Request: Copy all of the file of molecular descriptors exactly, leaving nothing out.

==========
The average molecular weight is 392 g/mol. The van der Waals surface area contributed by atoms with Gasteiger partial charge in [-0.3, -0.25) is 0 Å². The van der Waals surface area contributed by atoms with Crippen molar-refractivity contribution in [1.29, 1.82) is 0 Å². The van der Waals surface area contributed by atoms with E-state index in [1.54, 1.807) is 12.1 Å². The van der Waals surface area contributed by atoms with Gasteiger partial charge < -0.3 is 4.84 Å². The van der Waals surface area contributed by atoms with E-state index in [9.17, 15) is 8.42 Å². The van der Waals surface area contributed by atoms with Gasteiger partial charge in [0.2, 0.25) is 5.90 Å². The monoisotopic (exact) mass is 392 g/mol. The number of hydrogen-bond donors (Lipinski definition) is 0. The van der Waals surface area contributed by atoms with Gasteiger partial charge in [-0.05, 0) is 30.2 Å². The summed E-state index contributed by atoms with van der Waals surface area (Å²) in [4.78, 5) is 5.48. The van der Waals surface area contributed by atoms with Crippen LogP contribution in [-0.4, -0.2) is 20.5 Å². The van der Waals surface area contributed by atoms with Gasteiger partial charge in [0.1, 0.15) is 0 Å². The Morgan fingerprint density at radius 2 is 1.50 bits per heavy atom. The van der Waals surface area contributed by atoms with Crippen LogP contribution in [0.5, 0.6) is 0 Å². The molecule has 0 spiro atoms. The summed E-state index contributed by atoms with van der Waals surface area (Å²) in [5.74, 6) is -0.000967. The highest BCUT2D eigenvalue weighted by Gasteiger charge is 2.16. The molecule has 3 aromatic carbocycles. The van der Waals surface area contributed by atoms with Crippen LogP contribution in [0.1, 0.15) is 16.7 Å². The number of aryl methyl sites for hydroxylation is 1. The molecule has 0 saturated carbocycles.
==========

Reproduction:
The average molecular weight is 392 g/mol. The van der Waals surface area contributed by atoms with Gasteiger partial charge in [-0.3, -0.25) is 0 Å². The van der Waals surface area contributed by atoms with Crippen molar-refractivity contribution in [1.29, 1.82) is 0 Å². The van der Waals surface area contributed by atoms with E-state index in [1.54, 1.807) is 12.1 Å². The van der Waals surface area contributed by atoms with Gasteiger partial charge < -0.3 is 4.84 Å². The van der Waals surface area contributed by atoms with E-state index in [9.17, 15) is 8.42 Å². The van der Waals surface area contributed by atoms with Gasteiger partial charge in [0.2, 0.25) is 5.90 Å². The monoisotopic (exact) mass is 392 g/mol. The number of hydrogen-bond donors (Lipinski definition) is 0. The van der Waals surface area contributed by atoms with Gasteiger partial charge in [-0.05, 0) is 30.2 Å². The summed E-state index contributed by atoms with van der Waals surface area (Å²) in [4.78, 5) is 5.48. The van der Waals surface area contributed by atoms with Crippen LogP contribution in [-0.4, -0.2) is 20.5 Å². The van der Waals surface area contributed by atoms with Gasteiger partial charge in [0.1, 0.15) is 0 Å². The Morgan fingerprint density at radius 2 is 1.50 bits per heavy atom. The van der Waals surface area contributed by atoms with Crippen LogP contribution in [0.5, 0.6) is 0 Å². The molecule has 0 spiro atoms. The summed E-state index contributed by atoms with van der Waals surface area (Å²) in [5.74, 6) is -0.000967. The highest BCUT2D eigenvalue weighted by Gasteiger charge is 2.16. The molecule has 3 aromatic carbocycles. The van der Waals surface area contributed by atoms with Crippen LogP contribution in [0.1, 0.15) is 16.7 Å². The number of aryl methyl sites for hydroxylation is 1. The molecule has 0 saturated carbocycles.